High-temperature production well design and equipment installation, particularly for deep petroleum reservoirs, geothermal wells, and steam injection applications, present a multitude of challenges for operators due to the elevated thermal environments that impart high temperatures to the produced fluid (e.g., steam, oil, gas, etc.). One of the foremost problems is the uncontrolled heat transfer to outer annuli and heat loss from the production tubing. This can be detrimental to the integrity of outer annuli, may reduce the well productivity and could contribute to the formation of gas hydrates. In order to efficiently produce, inject or flow these fluids through production conduits to other facilities, it is necessary to keep them thermally isolated to prevent severe reductions in flow rate and dramatic changes in pressure that lead to tubular failure. To avoid these problems, high-viscosity insulating packer fluids (IPFs) are employed to insulate production tubing from the exterior pipe and to provide the required hydrostatic force. Effective fluids have a low thermal conductivity and also remain viscosified to eliminate convective heat transfer. Until recently, the packer fluid options fell short of meeting these objectives at elevated temperatures [i.e., ≥ 250°F (121°C)] for extended durations.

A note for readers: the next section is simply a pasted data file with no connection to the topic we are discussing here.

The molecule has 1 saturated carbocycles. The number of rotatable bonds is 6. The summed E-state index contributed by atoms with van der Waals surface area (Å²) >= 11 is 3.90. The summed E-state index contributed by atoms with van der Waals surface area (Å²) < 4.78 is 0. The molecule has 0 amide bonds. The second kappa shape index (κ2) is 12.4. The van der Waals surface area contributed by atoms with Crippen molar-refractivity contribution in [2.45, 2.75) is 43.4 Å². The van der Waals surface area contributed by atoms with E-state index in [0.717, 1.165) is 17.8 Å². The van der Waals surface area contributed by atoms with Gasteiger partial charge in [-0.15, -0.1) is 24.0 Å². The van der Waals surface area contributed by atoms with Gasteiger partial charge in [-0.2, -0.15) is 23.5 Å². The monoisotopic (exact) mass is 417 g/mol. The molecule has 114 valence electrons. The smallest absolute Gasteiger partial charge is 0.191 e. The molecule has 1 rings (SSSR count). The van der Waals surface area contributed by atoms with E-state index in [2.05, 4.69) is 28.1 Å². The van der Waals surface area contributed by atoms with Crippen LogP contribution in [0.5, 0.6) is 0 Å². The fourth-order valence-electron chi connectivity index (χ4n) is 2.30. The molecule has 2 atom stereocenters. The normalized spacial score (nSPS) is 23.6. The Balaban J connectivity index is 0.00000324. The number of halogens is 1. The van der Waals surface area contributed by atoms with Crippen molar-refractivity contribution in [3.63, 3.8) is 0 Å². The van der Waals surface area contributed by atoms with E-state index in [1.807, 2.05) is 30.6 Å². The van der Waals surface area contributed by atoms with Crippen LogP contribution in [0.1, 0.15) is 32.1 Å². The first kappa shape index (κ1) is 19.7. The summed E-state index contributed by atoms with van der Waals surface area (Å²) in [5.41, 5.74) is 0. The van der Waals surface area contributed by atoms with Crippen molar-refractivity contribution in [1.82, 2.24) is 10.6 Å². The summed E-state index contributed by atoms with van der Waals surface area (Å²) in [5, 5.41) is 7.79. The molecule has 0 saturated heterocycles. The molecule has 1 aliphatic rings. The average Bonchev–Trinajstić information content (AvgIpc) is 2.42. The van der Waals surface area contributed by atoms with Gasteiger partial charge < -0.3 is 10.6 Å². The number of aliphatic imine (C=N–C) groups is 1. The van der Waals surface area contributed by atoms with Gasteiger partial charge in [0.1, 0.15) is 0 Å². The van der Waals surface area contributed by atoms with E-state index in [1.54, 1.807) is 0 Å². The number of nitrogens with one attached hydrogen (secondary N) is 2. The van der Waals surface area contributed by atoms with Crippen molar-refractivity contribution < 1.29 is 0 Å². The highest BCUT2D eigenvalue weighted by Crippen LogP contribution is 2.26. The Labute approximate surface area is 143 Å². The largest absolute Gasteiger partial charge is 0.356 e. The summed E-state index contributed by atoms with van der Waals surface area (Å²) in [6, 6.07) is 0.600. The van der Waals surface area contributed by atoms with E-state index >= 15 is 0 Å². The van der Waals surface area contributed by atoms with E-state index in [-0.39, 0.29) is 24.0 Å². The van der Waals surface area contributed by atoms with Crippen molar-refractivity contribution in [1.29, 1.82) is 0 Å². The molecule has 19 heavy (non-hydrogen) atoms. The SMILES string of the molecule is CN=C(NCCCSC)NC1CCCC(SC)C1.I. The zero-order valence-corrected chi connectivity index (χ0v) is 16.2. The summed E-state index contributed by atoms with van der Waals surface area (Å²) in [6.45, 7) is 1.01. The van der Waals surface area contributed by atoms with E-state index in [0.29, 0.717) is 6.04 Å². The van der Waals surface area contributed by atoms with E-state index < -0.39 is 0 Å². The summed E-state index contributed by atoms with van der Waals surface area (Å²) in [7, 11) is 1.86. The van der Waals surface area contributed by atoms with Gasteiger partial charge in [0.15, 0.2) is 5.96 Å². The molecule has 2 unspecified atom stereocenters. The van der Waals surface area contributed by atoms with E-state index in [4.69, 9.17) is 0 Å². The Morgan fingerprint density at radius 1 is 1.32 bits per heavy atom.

Through the extensive investigation of multidisciplinary technologies, a superior-performing solids-free aqueous-based IPF was developed for applications in deep high-temperature environments. The novel system covers a broad density range and exhibits heat transfer between 0.12 – 0.16 BTU/hr ft°F. Ultra high-temperature static aging tests have shown superior gel integrity with no thermal thinning after exposure to temperatures in excess of 500°F (260°C). The utilization of nanotechnology and a system of intermolecular associating synthetic macromolecules allow for the formation of the superior gel structure. In addition to the ultra-high thermal stability, the fluids possess thixotropic flow properties, are hydrate inhibitive and are environmentally friendly by Gulf of Mexico (GOM) standards. This paper presents and discusses the laboratory data generated under simulated high-temperature well conditions.

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